From Kurt Heyer pitching gems to walk-off winners, and offensive onslaughts, the Wildcats lately have been finding creative ways to win ball games. But when it comes to losing, the team has become as predictable as it comes. For the third time in Arizona's first four conference series, the team has taken game one and gone on to lose the next two.
A solid start by Heyer coupled with Joey Rickard three-run blast in the sixth propelled Arizona the Friday night victory, but UCLA's Trevor Bauer went the distance and shut down the Wildcat offense Saturday afternoon. Then there was Sunday. After leading 5-2 heading to the bottom of the sixth, the Arizona bullpen gave up six runs in the final four innings, eventually leading to the Wildcats' seventh conference loss of the season.
WildcatAuthority.com now breaks down the weekend that was in Southern California.
Friday 4/15: Arizona 5 UCLA 4
W: Kurt Heyer (6-1) L: Gerrit Cole (4-2)
Saturday 4/16: UCLA 4 Arizona 0
W: Trevor Bauer (7-1) L: Kyle Simon (6-3)
Sunday 4/17: UCLA 8 Arizona 5
W: Nick Vander Tuig (3-2) L: Matt Chaffee (4-2)
Player of the Series: This one is a no brainer. UCLA's Trevor Bauer went all nine against Arizona Saturday afternoon, allowing no runs on four hits, while handing Arizona its first shutout of the season. Bauer also racked up 13 punch outs, striking out every Wildcat starter out at least once, with the exception of Bryce Ortega. Bauer showed why he's considered one of the best pitching prospects in the nation, as he completely dominated the best offensive team in the Pac-10 and the third ranked offense in the nation. If Bauer can get some run support, this is a guy the Bruins can ride all the way back to Omaha.
The Unsung Hero: Former closer Bryce Bandilla had been caught in a downward spiral coming into the series, but he pitched a solid 3.1 innings of one run baseball this series. He still had two walks, but overall this was the kind of series Bandilla needed. Coach Andy Lopez called Bandilla's performance good enough to where he could "see the light at the end of the tunnel."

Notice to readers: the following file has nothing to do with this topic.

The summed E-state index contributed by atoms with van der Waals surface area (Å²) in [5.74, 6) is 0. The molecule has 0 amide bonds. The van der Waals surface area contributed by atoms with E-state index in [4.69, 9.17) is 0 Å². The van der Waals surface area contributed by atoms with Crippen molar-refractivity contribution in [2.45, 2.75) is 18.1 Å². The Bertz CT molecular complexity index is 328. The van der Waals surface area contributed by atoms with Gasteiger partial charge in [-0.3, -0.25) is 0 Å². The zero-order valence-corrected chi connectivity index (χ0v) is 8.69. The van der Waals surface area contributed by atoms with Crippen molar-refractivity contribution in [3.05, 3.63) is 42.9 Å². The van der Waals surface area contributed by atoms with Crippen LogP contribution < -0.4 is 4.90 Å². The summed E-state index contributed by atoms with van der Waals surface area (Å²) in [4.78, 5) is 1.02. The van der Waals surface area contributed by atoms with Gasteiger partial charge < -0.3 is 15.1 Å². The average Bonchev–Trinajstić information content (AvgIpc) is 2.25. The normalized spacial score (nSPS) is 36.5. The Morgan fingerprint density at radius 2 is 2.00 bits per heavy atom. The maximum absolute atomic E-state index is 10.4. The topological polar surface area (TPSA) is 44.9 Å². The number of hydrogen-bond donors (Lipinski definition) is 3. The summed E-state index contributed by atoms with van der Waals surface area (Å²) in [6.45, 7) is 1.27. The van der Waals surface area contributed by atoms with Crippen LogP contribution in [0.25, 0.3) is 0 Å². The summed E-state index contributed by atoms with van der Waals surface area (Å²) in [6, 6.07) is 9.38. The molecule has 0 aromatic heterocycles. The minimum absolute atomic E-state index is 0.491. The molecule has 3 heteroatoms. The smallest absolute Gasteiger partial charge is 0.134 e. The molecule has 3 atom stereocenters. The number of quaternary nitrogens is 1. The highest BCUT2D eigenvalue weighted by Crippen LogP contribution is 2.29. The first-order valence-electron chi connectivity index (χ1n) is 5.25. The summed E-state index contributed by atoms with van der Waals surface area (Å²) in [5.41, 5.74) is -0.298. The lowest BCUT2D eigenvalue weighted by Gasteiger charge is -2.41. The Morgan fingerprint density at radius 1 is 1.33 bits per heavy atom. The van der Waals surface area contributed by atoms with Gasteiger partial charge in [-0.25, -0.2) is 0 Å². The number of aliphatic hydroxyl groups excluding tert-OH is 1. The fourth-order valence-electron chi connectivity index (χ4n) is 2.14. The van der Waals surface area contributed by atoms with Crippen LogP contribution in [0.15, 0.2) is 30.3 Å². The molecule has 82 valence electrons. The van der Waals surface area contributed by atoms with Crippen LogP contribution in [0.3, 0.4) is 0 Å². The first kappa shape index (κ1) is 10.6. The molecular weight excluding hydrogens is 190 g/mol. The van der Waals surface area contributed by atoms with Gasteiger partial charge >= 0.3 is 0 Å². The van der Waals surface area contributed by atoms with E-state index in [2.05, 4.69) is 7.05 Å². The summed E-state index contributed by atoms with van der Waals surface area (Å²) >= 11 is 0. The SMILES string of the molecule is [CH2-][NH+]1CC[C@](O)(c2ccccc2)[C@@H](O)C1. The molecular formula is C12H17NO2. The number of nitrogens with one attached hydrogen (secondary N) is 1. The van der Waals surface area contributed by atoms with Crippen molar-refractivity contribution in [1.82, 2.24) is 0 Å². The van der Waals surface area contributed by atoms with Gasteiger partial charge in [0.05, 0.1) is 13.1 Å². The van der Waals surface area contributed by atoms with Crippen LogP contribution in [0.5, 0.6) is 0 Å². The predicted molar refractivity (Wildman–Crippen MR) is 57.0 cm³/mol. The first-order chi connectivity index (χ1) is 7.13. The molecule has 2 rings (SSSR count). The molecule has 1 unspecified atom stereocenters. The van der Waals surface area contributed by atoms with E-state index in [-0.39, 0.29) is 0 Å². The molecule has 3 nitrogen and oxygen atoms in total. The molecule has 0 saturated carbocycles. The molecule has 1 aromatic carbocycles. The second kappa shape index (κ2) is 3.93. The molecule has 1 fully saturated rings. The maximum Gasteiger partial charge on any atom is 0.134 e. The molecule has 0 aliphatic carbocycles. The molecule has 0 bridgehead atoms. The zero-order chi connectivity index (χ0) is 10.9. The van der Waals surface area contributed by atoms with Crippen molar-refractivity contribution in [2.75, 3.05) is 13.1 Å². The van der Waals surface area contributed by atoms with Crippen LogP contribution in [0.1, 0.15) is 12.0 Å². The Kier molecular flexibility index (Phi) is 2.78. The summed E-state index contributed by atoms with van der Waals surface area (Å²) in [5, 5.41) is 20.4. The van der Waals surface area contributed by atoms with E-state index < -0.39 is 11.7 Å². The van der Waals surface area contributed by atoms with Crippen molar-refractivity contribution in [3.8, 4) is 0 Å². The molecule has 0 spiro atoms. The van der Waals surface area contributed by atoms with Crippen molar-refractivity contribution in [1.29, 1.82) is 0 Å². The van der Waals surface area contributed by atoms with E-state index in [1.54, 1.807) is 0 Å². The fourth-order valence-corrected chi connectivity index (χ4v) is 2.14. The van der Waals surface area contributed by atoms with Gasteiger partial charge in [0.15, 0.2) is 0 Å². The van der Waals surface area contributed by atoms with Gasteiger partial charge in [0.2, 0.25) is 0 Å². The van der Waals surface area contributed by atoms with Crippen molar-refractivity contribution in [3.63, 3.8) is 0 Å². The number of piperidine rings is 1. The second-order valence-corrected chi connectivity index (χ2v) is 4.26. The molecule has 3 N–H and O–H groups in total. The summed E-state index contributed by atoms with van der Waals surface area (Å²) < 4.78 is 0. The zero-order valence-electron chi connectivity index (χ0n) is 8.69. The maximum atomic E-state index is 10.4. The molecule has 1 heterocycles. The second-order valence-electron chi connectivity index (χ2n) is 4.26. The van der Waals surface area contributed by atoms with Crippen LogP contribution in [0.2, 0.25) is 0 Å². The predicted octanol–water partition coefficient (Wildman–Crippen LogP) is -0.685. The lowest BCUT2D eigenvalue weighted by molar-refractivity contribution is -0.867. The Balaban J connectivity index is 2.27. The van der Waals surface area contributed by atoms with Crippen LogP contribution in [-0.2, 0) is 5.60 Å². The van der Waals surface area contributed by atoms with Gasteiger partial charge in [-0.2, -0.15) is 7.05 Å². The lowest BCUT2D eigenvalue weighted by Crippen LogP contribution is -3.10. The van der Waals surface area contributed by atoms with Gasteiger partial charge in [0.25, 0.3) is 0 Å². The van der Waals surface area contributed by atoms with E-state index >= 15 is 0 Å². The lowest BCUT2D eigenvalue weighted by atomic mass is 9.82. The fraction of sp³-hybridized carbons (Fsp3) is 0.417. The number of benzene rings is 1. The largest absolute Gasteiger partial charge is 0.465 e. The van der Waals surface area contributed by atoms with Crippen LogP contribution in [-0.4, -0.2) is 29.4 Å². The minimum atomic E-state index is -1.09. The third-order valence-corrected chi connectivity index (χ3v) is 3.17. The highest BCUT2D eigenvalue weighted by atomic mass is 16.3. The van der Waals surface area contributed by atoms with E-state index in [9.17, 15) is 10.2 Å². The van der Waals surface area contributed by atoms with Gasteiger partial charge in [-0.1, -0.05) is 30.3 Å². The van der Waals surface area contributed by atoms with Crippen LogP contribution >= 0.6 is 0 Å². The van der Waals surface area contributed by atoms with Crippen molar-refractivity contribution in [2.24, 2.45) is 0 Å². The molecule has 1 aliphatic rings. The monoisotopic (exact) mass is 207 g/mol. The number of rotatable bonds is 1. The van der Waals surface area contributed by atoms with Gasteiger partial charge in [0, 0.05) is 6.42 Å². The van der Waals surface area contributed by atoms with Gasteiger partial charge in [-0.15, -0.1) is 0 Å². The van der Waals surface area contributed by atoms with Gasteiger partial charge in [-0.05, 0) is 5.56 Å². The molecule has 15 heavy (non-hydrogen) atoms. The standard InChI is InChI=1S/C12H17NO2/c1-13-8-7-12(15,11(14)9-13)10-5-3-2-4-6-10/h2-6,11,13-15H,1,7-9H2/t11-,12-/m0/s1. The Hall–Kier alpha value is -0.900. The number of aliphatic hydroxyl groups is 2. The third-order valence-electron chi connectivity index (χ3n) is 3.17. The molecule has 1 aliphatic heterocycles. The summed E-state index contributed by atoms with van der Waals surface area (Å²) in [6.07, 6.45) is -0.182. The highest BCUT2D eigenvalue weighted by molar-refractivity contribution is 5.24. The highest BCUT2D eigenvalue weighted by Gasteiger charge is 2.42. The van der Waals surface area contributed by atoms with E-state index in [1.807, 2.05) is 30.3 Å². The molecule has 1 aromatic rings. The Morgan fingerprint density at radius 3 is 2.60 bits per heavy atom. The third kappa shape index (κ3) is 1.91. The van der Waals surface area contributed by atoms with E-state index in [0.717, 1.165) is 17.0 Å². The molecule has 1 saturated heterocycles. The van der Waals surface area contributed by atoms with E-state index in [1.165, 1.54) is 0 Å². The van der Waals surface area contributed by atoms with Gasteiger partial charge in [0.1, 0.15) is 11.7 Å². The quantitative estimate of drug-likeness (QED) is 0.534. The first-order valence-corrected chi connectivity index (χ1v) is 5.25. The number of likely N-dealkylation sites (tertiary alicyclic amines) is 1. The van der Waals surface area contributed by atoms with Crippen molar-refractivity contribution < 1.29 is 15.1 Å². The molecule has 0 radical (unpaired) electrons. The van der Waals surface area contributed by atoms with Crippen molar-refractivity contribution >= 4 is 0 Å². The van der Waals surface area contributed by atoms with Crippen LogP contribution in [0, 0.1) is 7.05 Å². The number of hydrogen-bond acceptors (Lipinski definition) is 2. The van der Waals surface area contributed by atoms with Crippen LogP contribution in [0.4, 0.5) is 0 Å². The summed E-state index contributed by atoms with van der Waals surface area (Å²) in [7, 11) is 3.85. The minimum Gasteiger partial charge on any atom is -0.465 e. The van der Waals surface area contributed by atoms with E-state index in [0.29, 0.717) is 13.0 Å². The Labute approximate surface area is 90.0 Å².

It wasn't a Cy-Young performance out there, but the Arizona bullpen is literally just begging for someone to step up and get outs; Bandilla may have just found his second chance.
1. Offensive Efficiency: When you consider whom Arizona was playing, 10 runs on 16 hits in games one and three are pretty efficient numbers. The Bruins entered the series holding opposing batters to a .189 average, but the Wildcats for the most part came through when they had their chances, only leaving eight stranded base runners Friday and Sunday combined. Arizona got to UCLA starters in both games, scoring all 10 series runs off Gerrit Cole and Adam Plutko.
2. Game 1: The Wildcats set the tone for the series early by winning the series opener. In fact Arizona is now 4-0 in Pac-10 series openers and is 11-2 in game ones overall this season. A lot of that has to do with Kurt Heyer, as he holds more conference wins than the rest of Arizona's pitching staff combined.
3. Playing With Champions: As much as it hurt to walk away with another series loss, the Wildcats know they easily could have earned a series win against a team that was in first place coming into the weekend. If it weren't for a two-run homer by Beau Amaral in the 7th inning of game three, we might be talking about this being one of Arizona's better weekends on the season instead of one of its worst.
1. Bullpen Inconsistency: Honestly this might almost even be a compliment. As erratic at the Arizona bullpen has looked at times this season, it actually pitched pretty well through the first two games, only surrendering one run in four innings.
In the finale however, it was right back to old habits, giving up five runs in 2.1 innings. UCLA may have a power pitching staff, but the offense at times this year would have had trouble hitting a beach ball, as the Bruins are ranked near the bottom of the Pac-10 in every offensive category.
2. Finishing the Deal: As inconsistent as the bullpen is, Arizona's performances after game ones in the Pac-10 are as consistent as they come. The Wildcats are 2-6 after game ones and 0-4 in series finales. This isn't a category where you want to practice your consistency.
3. Not Exactly California Dreamin': After this weekend, Arizona now has dropped seven straight series to the Bruins, with it's last series win coming in 2005. In fact, UCLA is one of only three teams in the conference that the Wildcats don't have an all-time winning record against. The other two schools are USC and Stanford, both California schools.
On Deck: The Wildcats now head up to Eugene to take on the Oregon Ducks in a three-game set, which will be Arizona's first non-ranked opponent in 10 games. The series will start Friday at 6 p.m. PT.
Series Recap: UA vs. UCLA
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